Not sure how to prepare for your medical school interviews? This video can help:

What Kind of Doctor You Can Become at a Medical School in Michigan?


Approximately one-third of students that were matched to the residency programs in Michigan came from medical schools in the same state. Many of these students matched to the residency program of the institution they attended for medical school. For example, 22 percent of the University of Michigan's graduating class will continue their education at Michigan Medicine - the school's academic medical center. This means that if you are looking to practice or do your residency in Michigan, attending a medical school in the province is not a bad idea, but it will not significantly improve your chances of matching. You will need to ensure that your ERAS application clearly expresses your love for the state and desire to practice in it. 

 It is also worth noting that according to the National Resident Matching Program (NRMP), the primary care specialties are the most popular for the new resident doctors in Michigan – with internal or family medicine placements. Anesthesiology and Neurology found mid-level match rates, so if you are considering one of these specialties, medical schools in Michigan give you a reasonably good match rate.


Three of the medical schools in Michigan offer MD-PhD programs, and all three schools report great employment outcomes for their students. This means that if you are hoping to go into research, or if you’re interested in becoming a physician-scientist, you do have a few programs to choose from in Michigan. If you are deciding between the MD-PhD and MD, we recommend speaking with a medical school admissions tutor as they can provide some helpful insight.

Practice in underserved communities

The medical schools in Michigan have programs designed to encourage students who want to serve in rural or underserved regions of the state. Some even have international programs of this nature, like Oakland's global health initiative. As we mentioned earlier, one of the reasons public medical schools prefer in-state applicants is because they are looking for students who will want to practice in the community. These institutions recognize that Michigan has many specific needs, especially in rural areas and the underserved communities in urban areas, so they offer support for the students who wish to help. 


The state of Michigan is home to seven medical schools that are quite different in terms of culture, curriculum, and many other things. However, they can all provide a great medical education and give you a good chance of matching to a good residency program, becoming a physician-scientist or working in an underserved community if that is what you are hoping to do. The competition to get into these schools can be tough - especially for international students, but getting in is not impossible. You just need to give yourself the time to research thoroughly and prepare a strong application. You may also want to consider working with a medical school advisor to maximize your chances of admission.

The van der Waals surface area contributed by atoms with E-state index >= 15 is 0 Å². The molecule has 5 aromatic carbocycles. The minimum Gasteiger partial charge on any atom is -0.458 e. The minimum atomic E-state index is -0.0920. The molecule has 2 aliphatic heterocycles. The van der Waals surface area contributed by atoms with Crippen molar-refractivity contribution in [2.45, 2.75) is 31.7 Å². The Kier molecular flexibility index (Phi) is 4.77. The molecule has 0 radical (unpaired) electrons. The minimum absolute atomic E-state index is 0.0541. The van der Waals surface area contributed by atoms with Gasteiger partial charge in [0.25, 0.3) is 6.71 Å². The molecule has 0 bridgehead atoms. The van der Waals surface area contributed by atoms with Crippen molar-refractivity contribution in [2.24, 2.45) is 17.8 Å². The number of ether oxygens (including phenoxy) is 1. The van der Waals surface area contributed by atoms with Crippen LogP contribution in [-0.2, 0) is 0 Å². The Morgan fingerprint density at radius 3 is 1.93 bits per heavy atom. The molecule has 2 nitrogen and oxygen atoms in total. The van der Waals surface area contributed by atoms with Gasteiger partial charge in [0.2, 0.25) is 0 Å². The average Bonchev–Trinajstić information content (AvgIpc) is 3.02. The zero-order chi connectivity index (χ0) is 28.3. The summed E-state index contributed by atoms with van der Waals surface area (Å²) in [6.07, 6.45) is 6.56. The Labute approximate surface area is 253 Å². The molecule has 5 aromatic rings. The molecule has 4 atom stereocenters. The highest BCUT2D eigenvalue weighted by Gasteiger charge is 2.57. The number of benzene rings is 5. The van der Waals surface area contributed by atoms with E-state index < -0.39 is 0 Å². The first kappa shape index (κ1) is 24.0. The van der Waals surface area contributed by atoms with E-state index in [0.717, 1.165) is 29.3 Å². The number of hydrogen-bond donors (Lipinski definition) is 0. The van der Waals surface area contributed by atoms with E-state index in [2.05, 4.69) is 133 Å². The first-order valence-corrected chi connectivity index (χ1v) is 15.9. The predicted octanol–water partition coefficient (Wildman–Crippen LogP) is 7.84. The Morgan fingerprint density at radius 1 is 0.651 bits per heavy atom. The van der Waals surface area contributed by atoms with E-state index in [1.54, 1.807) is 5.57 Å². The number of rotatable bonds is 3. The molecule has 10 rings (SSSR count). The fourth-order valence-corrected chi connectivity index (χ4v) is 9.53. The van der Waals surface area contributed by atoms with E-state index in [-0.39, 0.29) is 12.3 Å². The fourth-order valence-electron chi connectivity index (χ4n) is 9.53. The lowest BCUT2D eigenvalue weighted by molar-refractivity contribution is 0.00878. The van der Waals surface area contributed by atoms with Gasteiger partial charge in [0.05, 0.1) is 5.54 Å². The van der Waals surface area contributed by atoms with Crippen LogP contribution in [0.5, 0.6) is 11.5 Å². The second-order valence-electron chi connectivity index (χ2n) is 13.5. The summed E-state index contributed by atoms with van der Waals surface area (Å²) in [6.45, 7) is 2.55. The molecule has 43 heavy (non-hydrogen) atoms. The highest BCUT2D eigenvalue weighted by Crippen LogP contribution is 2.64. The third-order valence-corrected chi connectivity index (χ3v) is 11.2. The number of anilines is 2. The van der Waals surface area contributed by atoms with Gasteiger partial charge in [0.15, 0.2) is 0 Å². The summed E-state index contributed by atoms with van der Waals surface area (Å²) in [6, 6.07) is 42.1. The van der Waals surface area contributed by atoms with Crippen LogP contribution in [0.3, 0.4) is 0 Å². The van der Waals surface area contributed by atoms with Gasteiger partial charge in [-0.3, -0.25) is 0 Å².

1. How hard is it to get into medical schools in Michigan?

Medical school acceptance rates in the US are notoriously low, so getting into medical school in Michigan is hard. However, it is not impossible! Especially when you have the right information and strategies.

2. How many medical schools are there in Michigan?

There are a total of 7, one of which is an Osteopathic medical school.

3. What GPA do I need to get into medical schools in Michigan?

If you want to be a competitive applicant for most schools, you will need a 3.8

4. Do medical schools in Michigan accept international students?

They do, but the chances of admission are very slim ( Less than 0.5%, to be exact), so you should only apply if you are a very competitive applicant and have strong ties to the state.

5. I am not from Michigan. What are my chances of getting into a medical school in Michigan?

There is no sugar-coating it; getting it in as an out-of-state applicant is hard. However, if you give yourself enough time to plan and prepare your application, you can wow the admissions committee and get in.

6. What can I do to make my medical school application stand out?

In addition to having a strong GPA and a good MCAT score, you will need a compelling personal statement, great extracurriculars, and strong communication skills. We also recommend taking some of your chosen school's recommended courses and preparing well in advance for your interview.

7. What are the best extracurriculars for medical school?

You should look for activities that allow you to develop your soft and cognitive skills, show your sense of curiosity and altruism, and that you are passionate about.

8. Is research experience necessary for medical schools in Michigan?

It is not required, but it can make you a stronger candidate as it shows curiosity and a desire to learn—bonus points for clinical research.

To your success,

Your friends at BeMo

BeMo Academic Consulting